- Directed by Ruben Fleischer
- Written by Scott Rosenberg, Jeff Pinkner, Kelly Marcel and Will Beall
- Starring Tom Hardy, Michelle Williams and Riz Ahmed
- Classification PG
- 112 minutes
Where to even begin with Venom, a film that had me laughing at it so hard I started crying. A horribly scripted film so bad as to be enjoyable, but not bad enough to be good.
Perhaps the problems begin with studio Sony’s insistence that Venom is indeed part of Disney’s Marvel Cinematic Universe, home of the titular character’s nemesis, Spider-Man. Such vaguely gestured-to connections are at the heart of Ruben Fleischer’s ill-formed superhero outing; the film seems content to point toward a shadow of an idea rather than offer any considered narrative sustenance of its own making. Venom is more a collection of scenes serving almost entirely as trailer-bait than it is any kind of developed story.
The ever-affable Tom Hardy stars as Eddie Brock, an investigative journalist hell-bent on exposing the fatal human testing led by bioengineering giant Life Foundation and its villainous billionaire leader, Carlton Drake (Riz Ahmed). During a break-in at Drake’s laboratory, Eddie finds himself made host to what the Life Foundation scientists refer to as a symbiote – an alien life form farmed by the company in order to construct an alien-human hybrid species through the use of involuntary, impoverished test subjects.
Enter, Venom: a deadly alien entity who speaks to Hardy in asides, and has a taste for raw meat and an unfortunate complex about being less strong and generally less impressive than his fellow alien comrades.
Even without Venom using him as host, Brock’s character is truly a relic of its source material’s time, inasmuch as having a white male character be held responsible for his actions somehow seems to warrant extreme sympathy in the year 2018. It’s akin to watching an overly confident teenage boy barrel around onscreen. Brock returns to the phrase “there’s no such thing as can’t" several times in the film, in a move clearly intended to be imparted as bad-ass machismo, but which comes off as just plain obnoxious.
The film sets up Brock as the ultimate everyman anti-hero. He is fired from his job for going against his boss’s wishes; he is dumped by his girlfriend, Anne (Michelle Williams, who deserves better in all ways), for invading her privacy and getting her fired in the process. With all its insistence on moralism and conquering wrongdoers with superpowered good Samaritans, Venom never seems to question the fact that maybe Eddie is just an immature jerk who deserves exactly what he got.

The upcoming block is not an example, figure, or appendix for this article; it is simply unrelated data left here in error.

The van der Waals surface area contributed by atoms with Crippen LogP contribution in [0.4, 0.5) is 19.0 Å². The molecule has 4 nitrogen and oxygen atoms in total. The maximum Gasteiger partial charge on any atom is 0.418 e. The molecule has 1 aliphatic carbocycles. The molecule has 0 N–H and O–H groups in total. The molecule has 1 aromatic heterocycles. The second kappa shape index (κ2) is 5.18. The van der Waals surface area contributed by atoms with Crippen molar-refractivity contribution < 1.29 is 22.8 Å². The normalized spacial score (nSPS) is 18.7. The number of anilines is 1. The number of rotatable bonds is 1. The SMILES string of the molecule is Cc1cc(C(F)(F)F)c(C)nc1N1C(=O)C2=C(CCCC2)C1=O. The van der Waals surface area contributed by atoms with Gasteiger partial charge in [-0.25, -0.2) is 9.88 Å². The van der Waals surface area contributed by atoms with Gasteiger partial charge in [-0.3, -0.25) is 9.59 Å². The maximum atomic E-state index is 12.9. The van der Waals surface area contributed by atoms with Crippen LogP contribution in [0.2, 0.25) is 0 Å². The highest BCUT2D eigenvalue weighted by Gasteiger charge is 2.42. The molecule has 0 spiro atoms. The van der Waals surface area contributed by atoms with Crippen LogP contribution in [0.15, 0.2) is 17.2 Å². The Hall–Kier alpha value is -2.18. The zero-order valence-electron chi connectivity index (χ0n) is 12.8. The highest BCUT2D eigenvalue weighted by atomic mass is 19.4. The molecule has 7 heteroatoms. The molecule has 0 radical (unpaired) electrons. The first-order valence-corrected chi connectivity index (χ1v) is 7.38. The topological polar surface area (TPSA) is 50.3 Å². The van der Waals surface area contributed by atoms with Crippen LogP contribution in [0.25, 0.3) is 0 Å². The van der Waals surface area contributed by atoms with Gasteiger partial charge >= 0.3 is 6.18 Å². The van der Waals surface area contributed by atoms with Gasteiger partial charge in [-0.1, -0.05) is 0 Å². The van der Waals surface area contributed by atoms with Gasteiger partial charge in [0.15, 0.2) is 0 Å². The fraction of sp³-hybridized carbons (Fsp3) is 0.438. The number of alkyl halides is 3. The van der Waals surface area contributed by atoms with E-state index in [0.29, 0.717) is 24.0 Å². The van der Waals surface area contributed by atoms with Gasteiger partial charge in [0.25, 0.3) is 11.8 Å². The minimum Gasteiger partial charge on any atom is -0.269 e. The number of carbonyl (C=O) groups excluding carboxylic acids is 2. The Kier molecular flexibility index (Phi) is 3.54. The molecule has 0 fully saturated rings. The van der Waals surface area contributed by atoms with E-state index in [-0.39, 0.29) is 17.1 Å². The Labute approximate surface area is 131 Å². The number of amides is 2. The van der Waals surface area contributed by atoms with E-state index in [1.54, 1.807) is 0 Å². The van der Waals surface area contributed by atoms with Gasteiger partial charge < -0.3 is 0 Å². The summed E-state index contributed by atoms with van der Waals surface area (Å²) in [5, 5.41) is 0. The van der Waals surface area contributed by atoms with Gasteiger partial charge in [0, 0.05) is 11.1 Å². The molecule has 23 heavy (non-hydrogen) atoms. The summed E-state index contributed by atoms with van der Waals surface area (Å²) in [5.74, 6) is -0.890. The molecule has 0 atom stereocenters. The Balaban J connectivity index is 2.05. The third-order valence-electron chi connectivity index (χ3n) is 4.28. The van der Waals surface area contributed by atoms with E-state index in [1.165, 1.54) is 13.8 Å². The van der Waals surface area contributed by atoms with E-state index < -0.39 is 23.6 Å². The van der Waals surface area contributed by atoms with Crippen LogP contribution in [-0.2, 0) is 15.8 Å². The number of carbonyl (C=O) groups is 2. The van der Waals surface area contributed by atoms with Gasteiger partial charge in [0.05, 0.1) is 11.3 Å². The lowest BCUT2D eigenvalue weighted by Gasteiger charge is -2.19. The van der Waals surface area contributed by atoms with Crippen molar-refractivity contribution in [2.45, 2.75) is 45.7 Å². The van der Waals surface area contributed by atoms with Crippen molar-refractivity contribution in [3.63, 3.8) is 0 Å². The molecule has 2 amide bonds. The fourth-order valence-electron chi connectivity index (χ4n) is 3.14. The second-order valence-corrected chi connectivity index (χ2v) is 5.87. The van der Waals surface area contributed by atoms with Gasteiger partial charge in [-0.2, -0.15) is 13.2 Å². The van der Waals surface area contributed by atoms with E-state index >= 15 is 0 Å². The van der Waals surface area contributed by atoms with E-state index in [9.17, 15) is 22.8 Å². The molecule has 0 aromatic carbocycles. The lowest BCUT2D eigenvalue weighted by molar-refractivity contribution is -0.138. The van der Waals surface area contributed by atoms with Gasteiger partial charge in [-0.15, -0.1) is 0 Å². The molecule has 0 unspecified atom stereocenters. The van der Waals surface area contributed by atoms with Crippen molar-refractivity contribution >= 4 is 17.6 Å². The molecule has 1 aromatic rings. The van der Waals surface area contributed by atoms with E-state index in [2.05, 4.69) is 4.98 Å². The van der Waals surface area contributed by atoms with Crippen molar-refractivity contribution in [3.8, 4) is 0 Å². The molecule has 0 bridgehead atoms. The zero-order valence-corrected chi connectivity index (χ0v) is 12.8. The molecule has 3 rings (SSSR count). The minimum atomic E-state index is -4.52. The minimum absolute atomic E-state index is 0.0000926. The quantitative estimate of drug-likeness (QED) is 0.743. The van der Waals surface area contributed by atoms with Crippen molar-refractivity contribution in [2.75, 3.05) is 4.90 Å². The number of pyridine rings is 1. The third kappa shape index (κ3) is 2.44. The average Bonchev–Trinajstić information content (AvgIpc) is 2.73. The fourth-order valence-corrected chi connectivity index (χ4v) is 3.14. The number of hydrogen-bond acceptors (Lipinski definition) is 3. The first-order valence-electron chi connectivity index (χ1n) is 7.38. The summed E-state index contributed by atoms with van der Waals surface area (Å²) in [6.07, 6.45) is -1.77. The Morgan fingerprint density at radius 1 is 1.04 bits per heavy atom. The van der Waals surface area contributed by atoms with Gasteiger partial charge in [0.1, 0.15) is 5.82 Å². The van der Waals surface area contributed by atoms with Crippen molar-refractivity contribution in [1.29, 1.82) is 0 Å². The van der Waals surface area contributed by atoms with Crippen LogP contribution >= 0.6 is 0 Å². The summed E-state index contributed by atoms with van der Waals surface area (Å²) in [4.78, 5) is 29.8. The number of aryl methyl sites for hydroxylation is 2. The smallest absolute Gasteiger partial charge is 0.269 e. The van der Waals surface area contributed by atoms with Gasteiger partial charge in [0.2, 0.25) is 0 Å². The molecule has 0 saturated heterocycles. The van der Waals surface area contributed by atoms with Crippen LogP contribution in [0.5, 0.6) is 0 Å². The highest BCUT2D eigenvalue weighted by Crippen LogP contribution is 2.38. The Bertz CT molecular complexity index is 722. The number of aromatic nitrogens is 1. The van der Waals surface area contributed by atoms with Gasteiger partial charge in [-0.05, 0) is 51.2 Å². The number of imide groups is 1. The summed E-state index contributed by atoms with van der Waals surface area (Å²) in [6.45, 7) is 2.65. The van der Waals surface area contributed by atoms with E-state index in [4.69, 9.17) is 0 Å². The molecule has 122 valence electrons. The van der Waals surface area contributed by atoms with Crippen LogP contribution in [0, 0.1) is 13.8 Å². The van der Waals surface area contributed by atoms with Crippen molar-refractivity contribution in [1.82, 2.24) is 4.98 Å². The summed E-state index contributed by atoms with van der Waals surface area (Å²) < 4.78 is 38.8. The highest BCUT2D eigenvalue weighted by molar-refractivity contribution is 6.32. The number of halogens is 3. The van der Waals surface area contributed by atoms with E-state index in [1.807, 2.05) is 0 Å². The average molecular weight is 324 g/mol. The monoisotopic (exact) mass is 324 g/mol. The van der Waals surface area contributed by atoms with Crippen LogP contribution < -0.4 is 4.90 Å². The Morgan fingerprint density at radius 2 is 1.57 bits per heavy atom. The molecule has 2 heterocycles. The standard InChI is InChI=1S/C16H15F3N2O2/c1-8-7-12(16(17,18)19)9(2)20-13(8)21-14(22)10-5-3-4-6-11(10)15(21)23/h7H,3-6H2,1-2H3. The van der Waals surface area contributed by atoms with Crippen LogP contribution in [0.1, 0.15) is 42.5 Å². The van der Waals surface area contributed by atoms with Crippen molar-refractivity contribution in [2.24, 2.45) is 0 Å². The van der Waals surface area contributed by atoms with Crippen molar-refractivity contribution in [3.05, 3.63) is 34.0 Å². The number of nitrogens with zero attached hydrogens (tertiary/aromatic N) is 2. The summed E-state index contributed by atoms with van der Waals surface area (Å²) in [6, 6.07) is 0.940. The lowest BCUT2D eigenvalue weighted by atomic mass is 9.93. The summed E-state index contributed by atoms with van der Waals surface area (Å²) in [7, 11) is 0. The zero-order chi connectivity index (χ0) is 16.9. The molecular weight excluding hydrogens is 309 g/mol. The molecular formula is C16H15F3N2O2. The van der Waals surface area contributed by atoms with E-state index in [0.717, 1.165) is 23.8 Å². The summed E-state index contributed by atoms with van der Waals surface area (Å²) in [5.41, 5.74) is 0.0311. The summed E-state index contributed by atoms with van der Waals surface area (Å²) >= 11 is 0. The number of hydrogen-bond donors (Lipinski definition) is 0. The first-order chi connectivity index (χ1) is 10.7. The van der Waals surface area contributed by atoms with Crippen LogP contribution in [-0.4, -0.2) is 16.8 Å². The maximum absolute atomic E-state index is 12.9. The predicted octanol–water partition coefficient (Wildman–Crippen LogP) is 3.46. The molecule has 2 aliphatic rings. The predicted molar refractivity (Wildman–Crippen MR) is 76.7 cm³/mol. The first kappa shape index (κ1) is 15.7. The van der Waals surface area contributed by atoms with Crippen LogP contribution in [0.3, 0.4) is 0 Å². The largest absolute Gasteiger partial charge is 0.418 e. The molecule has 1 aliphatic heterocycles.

Its insistence on this brand of heroism is further problematic when you consider the fact that all of Venom’s villains are people of colour and all its heroes are white. Ahmed’s Elon Musk-gone-badder Drake is positioned as a heartless billionaire intent on colonizing space for the rich and using the poor, and mostly white, to do it. Jenny Slate’s Dr. Firth is the heroic whistle-blower who becomes a helpless martyr for her new-found good intentions. Michelle Lee plays Donna Diego, who becomes a victim of Drake’s symbiotes after a spaceship crashes in Malaysia. Diego lurches across the screen, menacing her fellow, unsubtitled, Malaysian city-dwellers, sparing only an older woman who is later seen, in a particularly transparent move, threateningly approaching a lily-white little girl (with pigtails, for God’s sake). Even Brock’s boss, a black man, is positioned as an obstacle rather than any kind of ally.
Venom’s pandering to whiteness, particularly to those who are both white and poor and maybe even feeling forgotten or victimized in some way by the state of society in 2018, is obvious in its machinations. Indeed, that’s what will most likely draw swaths of people to see the film and enjoy it in the way it was intended. (Hey, it worked for Trump.)
And despite Hardy’s failed-yet-charming attempt at comedy (and an American accent), the ill-advised buddy dynamic between Brock and Venom, a comedically sexualized Lady Venom in the form of Anne, and visual effects straight out of 1998, that pandering is also what keeps this from being an entirely successful Bad Film.
For all of its cult potential (and my God, is this film rife with it), it is Venom’s insidious political intonations, which were entirely avoidable, that become the least palatable aspect of the film. And this is a movie where you see Tom Hardy eat out of a garbage can.